Chef Leah Chase, or as she’s widely known for her famous New Orleans cooking, the “Queen of Creole Cuisine,” quite literally helped to feed the civil rights movement.
As the chef and owner of the renowned New Orleans restaurant named after her husband’s father, Dooky Chase’s Restaurant, Chase’s family took great risk in braving the South’s infamous “Jim Crow” laws to allow black and white organizers of the civil rights movement to use the popular restaurant as a safe meeting place.
“You just did the work you thought you were expected to do,” Chase said. “Anything you thought that could better people, you just did it.”
Fifty years after the Civil Rights Act was signed into law by President Lyndon B. Johnson, Chase sat down with “Power Players” to remember the days when Freedom Riders worked from the upstairs level of her restaurant to plan their bus routes through the segregated South.
“I knew I had to feed them, and I knew I could not do what they were doing,” Chase said. “My whole life, honey, was this restaurant.”
Though the Chase family was unwavering in their commitment to the movement, the restaurant did become a target. On one occasion, a bomb was thrown at the restaurant from a passing car. But fortunately, Chase is quick to follow-up, “no one was hurt.”
Beyond its role as a meeting place for civil rights planners, Chase’s restaurant became a popular New Orleans destination for black celebrities, including the likes of Ray Charles and Duke Ellington.
“Ray was good,” Chase said of musician Ray Charles. “I loved him, because I like people with emotional strength, with physical strength. Now, he was blinder than blind, but that didn't stop Ray from doing what he thought he had to do, or contributing where he thought he could. I like that in people.”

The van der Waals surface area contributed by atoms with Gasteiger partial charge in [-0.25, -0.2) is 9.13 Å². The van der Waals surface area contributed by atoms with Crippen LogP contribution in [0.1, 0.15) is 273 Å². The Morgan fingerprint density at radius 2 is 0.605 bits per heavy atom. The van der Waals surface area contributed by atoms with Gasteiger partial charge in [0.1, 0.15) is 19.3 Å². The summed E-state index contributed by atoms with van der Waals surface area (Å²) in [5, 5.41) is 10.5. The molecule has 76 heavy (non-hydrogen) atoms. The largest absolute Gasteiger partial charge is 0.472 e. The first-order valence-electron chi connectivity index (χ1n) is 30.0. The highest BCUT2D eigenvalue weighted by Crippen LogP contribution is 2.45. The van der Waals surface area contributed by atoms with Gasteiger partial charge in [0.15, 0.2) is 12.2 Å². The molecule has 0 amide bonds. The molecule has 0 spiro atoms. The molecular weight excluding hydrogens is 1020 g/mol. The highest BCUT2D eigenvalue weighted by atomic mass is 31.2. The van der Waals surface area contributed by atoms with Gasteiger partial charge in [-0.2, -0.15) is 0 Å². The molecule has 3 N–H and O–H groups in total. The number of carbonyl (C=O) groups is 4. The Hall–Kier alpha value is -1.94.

And in more recent years, word of Chase’s Creole cooking has even spread to presidents. Chase has fed every president since Bill Clinton.
She told “Power Players” with pride the story of when President Obama visited her restaurant – remembering how she scolded the commander-in-chief for committing a cardinal sin against her fine Creole cuisine: putting hot sauce in her gumbo.
“I said, ‘Mr. Obama, you don't put that stuff in my gumbo,’” Chase recalled. “He hadn't tasted it, and he's putting the hot sauce in my gumbo. So everybody -- everybody in the city -- knew that, ‘Ms. Dooky, you told him off, Ms. Dooky.’ I mean, they were always glad when I came out on top, you know.”
Of President Bush, Chase described him as “one of kindest people I've ever met” and remembered one occasion when he called on her to prepare a Creole-style breakfast for a meeting with the prime minister of Canada and president of Mexico.
“He loved it,” Chase said. “I served him braised quail with plum jelly and grits and breakfast shrimp and all kinds of things for that. So he loved that. But he was the kindest man to me.”
To hear more about Chase’s life story, and the improbable path that she took in becoming a world-renowned chef, check out this episode of “Power Players.”
ABC News’ Cindy Smith and Scott Bell contributed to this episode.